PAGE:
Each of the submissions discussed here offer solutions, though vague at times, to the panel. The CAB (2019) submission accepts that transplantation of radio policy on foreign audio services would be impractical. They point to the adaptation of traditional radio policy for satellite radio as an example of effective action by the CRTC, stating that it is again up to the regulator to determine effective policy for additional new players in the system. The CMPC (2019) submission is far clearer with their suggestions. They suggest percentage quotas for Canadian content recommendations to Canadian users who choose to rely on recommendation features offered by streaming services, pointing to the sophistication of algorithms to suggest Canadian content relevant to a listener’s taste. They offer data measurement and monitoring as a solution to track compliance with quotas and use of metadata in order to identify Canadian content. The CAB (2019) submission suggests this type of approach more vaguely, discussing promotion through “displays and algorithms” as possible but hard to regulate.
Review Panel Findings
The review offers specific and numbered recommendations in its report, of which a handful are relevant to this research, and future Canadian music regulation. Analyzed here are recommendations from Section 3: Creation, Production, and Discoverability of Canadian Content. First, the specific recommendations will be explored, followed by further findings from Chapter 3, which explains the recommendations more in-depth.
The first relevant recommendation is an update to policy objectives of the Broadcasting Act, Recommendation 53, part of which surrounds investment in the development, creation, and distribution of high-quality Canadian content and promoting the development of a strong Canadian production sector. These goals would serve to guide the Act, keeping Cancon a part of policy objectives.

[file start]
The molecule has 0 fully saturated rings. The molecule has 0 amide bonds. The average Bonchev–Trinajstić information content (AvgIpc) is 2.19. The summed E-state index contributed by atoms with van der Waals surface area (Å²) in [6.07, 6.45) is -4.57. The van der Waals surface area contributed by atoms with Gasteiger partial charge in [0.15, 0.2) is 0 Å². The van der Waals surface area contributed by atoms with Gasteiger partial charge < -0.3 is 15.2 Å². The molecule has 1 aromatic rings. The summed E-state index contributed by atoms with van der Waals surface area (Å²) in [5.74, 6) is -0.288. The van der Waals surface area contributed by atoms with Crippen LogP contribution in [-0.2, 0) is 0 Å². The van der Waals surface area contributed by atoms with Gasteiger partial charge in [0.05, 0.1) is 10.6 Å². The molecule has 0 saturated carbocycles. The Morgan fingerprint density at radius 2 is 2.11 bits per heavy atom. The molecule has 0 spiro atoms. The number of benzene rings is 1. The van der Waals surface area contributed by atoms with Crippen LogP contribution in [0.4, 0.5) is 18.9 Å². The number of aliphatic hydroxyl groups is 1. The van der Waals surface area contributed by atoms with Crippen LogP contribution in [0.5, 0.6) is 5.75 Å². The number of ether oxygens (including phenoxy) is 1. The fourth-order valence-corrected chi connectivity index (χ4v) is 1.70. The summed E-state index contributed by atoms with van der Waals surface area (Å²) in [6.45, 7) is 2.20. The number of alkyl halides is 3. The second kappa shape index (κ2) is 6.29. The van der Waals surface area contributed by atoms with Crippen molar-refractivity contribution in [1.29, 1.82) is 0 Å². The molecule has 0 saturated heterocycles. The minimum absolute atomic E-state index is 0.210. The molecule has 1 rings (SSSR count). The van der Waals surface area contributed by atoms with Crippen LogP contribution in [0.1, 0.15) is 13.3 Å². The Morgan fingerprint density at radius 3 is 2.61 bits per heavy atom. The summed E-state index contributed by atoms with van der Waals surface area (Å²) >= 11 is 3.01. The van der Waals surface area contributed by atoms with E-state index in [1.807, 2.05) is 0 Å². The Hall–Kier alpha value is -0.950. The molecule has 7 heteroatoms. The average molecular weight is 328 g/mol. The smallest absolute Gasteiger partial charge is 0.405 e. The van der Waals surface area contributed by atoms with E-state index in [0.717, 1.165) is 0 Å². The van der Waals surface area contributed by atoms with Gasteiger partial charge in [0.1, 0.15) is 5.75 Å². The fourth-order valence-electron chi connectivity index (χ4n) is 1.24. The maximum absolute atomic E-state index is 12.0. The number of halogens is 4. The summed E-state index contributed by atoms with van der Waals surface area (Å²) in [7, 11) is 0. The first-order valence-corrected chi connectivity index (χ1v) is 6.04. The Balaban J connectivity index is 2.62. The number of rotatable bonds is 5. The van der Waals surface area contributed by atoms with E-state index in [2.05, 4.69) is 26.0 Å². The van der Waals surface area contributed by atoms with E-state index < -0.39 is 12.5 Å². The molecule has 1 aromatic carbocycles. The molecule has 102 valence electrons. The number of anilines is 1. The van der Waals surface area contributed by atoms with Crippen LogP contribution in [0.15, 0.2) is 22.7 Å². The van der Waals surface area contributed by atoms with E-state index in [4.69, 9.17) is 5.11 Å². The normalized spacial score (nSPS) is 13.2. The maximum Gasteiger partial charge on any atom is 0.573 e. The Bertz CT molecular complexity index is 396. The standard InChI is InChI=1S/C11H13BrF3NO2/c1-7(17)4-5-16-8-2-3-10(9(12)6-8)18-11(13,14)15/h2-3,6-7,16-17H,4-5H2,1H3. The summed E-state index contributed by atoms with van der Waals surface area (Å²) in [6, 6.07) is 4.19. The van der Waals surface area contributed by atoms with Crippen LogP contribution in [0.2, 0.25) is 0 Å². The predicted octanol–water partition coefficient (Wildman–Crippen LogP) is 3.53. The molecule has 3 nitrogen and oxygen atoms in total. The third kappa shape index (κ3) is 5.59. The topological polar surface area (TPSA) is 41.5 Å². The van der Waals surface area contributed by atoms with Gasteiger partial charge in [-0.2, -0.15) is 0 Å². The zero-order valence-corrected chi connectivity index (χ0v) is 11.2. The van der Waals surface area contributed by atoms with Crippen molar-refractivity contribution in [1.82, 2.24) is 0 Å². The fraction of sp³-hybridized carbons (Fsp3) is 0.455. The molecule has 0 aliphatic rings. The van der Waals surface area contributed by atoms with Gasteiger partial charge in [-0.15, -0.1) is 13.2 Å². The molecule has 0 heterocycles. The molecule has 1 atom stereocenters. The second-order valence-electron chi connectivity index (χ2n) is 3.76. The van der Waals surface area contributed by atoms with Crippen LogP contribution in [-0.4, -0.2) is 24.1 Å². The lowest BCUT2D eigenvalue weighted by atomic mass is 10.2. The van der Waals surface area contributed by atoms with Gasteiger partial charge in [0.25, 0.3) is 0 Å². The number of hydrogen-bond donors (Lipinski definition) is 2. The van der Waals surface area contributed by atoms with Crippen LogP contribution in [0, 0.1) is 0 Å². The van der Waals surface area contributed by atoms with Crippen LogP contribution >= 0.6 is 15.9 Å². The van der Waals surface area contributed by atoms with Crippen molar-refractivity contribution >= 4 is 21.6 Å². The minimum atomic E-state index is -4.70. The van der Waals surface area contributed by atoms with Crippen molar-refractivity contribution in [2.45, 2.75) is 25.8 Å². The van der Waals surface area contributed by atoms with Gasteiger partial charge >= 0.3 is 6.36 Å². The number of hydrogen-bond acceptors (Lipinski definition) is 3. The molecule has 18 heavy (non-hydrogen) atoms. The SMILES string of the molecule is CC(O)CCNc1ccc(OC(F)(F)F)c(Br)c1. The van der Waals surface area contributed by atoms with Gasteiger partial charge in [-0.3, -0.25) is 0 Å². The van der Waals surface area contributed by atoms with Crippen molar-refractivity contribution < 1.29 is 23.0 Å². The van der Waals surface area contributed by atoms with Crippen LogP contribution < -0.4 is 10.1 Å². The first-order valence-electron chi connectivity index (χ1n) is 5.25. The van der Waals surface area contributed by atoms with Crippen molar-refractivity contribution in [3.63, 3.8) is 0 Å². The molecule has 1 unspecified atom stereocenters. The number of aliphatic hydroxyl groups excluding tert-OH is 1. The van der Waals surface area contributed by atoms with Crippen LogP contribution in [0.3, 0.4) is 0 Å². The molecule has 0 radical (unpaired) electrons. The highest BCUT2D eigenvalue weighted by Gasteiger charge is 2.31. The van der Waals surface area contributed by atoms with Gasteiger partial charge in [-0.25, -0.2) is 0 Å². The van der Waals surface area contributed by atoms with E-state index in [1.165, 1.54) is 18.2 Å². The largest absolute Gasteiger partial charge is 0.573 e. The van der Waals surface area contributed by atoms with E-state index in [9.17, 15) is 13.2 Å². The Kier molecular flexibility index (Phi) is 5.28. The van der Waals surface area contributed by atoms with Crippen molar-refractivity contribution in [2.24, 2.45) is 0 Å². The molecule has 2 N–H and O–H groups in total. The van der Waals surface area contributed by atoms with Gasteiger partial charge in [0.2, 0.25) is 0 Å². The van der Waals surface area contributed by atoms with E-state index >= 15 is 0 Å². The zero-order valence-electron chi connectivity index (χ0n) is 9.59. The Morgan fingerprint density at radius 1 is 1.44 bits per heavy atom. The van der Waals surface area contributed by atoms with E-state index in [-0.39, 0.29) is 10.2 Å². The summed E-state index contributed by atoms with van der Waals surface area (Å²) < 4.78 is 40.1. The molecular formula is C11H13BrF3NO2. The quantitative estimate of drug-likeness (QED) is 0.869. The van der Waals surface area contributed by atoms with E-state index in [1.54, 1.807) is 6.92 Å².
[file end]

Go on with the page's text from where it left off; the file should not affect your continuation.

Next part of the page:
Recommendation 54 is also useful to this research, suggesting the use of the term “media content undertaking” to replace “broadcasting undertaking” in the Act, including the term “media curation undertakings” which would describe streaming services like Spotify. Following Recommendations, 55 and 56, suggest that “the Broadcasting Act be amended to establish that the legislation applies to undertakings carried on in part within Canada, whether or not they have a place of business in Canada” and “the existing licensing regime in the Broadcasting Act be accompanied by a registration regime.’ These combined recommendations would make music streaming services subject to Canadian regulation, under a new registration framework. Recommendation 56 explores this further, with the establishment of “classes of registrants” and “impose requirements” for these registrants including the payment of registration fees and potential to impose penalties “for any failure to comply with the terms and conditions of registration.’ However, Recommendation 58 removes the certainty of these regulations:
58. We recommend that the CRTC have the power to exempt any media content undertaking or classes of media content undertakings from registration in instances in which — by virtue of its specialized content or format, revenues, or otherwise — regulation is neither necessary nor appropriate to achieve media content policy objectives. (ISED 2020, 32)